A new serif in town: The fonts used on London's signs and shops have an army of fans

view gallery VIEW GALLERY

 

It's the dots that do it, on the "i's". Except that they're not dots at all, but diamonds. The adornments on an otherwise beautifully simple typeface are an identifying quirk of Johnston Sans, a font that is as synonymous with London as Big Ben. It has become known as the "handwriting" of the city, but can you identify it? Did you even know its name?

Antony Harrington is obsessed with type. It is partly the job of successful fonts to be invisible and as such they are usually overlooked. Johnston Sans, as it happens, is the font of London Underground. Harrington wants everyone to know this and is inviting fellow enthusiasts to draw a typographic map of the capital. He wants to use modern technology to record great or endangered examples of lettering to show the unique and quiet way the words around us can help shape the identity of a place and how we feel about it.

I meet Harrington, a partner at a branding and design company in north London, outside the Covent Garden Tube station, where lunchtime shoppers steer a course around two men behaving strangely. We are doing what few Londoners ever do, looking up to admire the Underground's unmistakable roundel sign, as well as the more ornate typeface used on the station's façade. After a few minutes I reach for my phone, start the app Harrington has devised and take a photo. I write a caption and upload the image to the London Typographica website, where it is added to a map of the city now dotted with examples of type.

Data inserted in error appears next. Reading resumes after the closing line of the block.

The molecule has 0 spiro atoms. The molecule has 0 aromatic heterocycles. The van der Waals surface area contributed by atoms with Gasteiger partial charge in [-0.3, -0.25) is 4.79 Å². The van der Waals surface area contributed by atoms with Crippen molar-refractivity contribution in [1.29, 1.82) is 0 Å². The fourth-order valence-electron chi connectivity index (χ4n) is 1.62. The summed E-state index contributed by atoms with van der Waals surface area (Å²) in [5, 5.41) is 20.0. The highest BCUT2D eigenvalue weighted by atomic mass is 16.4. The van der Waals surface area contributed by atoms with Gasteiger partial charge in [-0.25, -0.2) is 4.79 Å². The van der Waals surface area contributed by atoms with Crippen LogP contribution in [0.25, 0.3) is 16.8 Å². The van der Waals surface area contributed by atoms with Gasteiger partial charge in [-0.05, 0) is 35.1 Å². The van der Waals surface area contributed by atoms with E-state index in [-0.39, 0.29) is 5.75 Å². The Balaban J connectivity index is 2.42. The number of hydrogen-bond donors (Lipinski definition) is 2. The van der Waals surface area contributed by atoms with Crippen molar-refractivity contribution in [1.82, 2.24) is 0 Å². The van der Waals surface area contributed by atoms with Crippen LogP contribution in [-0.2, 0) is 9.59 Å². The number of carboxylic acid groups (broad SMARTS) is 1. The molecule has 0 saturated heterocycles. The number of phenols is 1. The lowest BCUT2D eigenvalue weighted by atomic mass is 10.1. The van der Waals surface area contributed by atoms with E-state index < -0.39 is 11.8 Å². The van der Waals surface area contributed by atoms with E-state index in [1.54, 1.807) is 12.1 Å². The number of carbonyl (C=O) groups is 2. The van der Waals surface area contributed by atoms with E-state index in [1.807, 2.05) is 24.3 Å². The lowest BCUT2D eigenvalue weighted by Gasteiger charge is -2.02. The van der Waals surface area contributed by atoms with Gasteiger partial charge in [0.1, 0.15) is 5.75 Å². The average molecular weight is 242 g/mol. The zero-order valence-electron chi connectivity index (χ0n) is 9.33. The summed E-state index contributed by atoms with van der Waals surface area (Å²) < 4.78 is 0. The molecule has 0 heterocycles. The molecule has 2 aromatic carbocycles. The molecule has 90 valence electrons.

Harrington admits to being a font geek, but says there's a reason we should all look with fresh eyes at the words in our own towns and cities. "Typefaces work well as little milestones," he says. "They anchor a building to a time and a function, whether it's commercial or social, and this is a heritage worth preserving."

Edward Johnston was commissioned in 1913 to design a unifying font for an underground network still made up of lines owned by different companies. Using a quill at his studio in Sussex, he ignored the conventions of the time to design a typeface of startling simplicity. It was among the first functional fonts to communicate only information but nothing about class or education and first appeared on posters in 1916. It has survived minor tweaks to appear as clean and as modern today as it did on the drawing board 100 years ago, diamonds included. Johnston also inspired, directly or otherwise, several other sans serif fonts (serifs are the little flourishes that appear at the end of the strokes in, for example, Tiempos, the typeface you're reading now; it's Georgia if you're online. Sans serif type does away with these marks).

Gill Sans, designed by Eric Gill, a student of Johnston's, became the font of the old British Railways and, now, the BBC logo. Helvetica, a Swiss font designed in 1957, has been embraced by corporations and cities and, in New York City, is as strongly associated with the subway as Johnston is with the Tube.